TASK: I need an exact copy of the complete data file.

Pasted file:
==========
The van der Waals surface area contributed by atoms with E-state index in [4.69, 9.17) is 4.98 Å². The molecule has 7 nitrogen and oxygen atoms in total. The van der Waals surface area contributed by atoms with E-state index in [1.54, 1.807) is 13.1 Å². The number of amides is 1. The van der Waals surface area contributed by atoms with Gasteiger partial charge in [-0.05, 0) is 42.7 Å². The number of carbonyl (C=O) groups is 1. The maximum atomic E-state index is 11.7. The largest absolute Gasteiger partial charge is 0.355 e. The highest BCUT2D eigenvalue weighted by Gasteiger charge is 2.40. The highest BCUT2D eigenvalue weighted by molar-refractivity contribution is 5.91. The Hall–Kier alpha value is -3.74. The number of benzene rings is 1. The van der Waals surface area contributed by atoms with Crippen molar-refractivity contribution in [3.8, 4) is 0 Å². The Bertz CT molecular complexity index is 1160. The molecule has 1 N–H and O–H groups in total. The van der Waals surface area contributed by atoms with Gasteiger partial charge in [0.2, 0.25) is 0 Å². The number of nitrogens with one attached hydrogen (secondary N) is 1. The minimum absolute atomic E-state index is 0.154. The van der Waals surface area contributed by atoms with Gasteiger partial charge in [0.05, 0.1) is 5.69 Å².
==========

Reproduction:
The van der Waals surface area contributed by atoms with E-state index in [4.69, 9.17) is 4.98 Å². The molecule has 7 nitrogen and oxygen atoms in total. The van der Waals surface area contributed by atoms with E-state index in [1.54, 1.807) is 13.1 Å². The number of amides is 1. The van der Waals surface area contributed by atoms with Gasteiger partial charge in [-0.05, 0) is 42.7 Å². The number of carbonyl (C=O) groups is 1. The maximum atomic E-state index is 11.7. The largest absolute Gasteiger partial charge is 0.355 e. The highest BCUT2D eigenvalue weighted by Gasteiger charge is 2.40. The highest BCUT2D eigenvalue weighted by molar-refractivity contribution is 5.91. The Hall–Kier alpha value is -3.74. The number of benzene rings is 1. The van der Waals surface area contributed by atoms with Crippen molar-refractivity contribution in [3.8, 4) is 0 Å². The Bertz CT molecular complexity index is 1160. The molecule has 1 N–H and O–H groups in total. The van der Waals surface area contributed by atoms with Gasteiger partial charge in [0.2, 0.25) is 0 Å². The number of nitrogens with one attached hydrogen (secondary N) is 1. The minimum absolute atomic E-state index is 0.154. The van der Waals surface area contributed by atoms with Gasteiger partial charge in [0.05, 0.1) is 5.69 Å².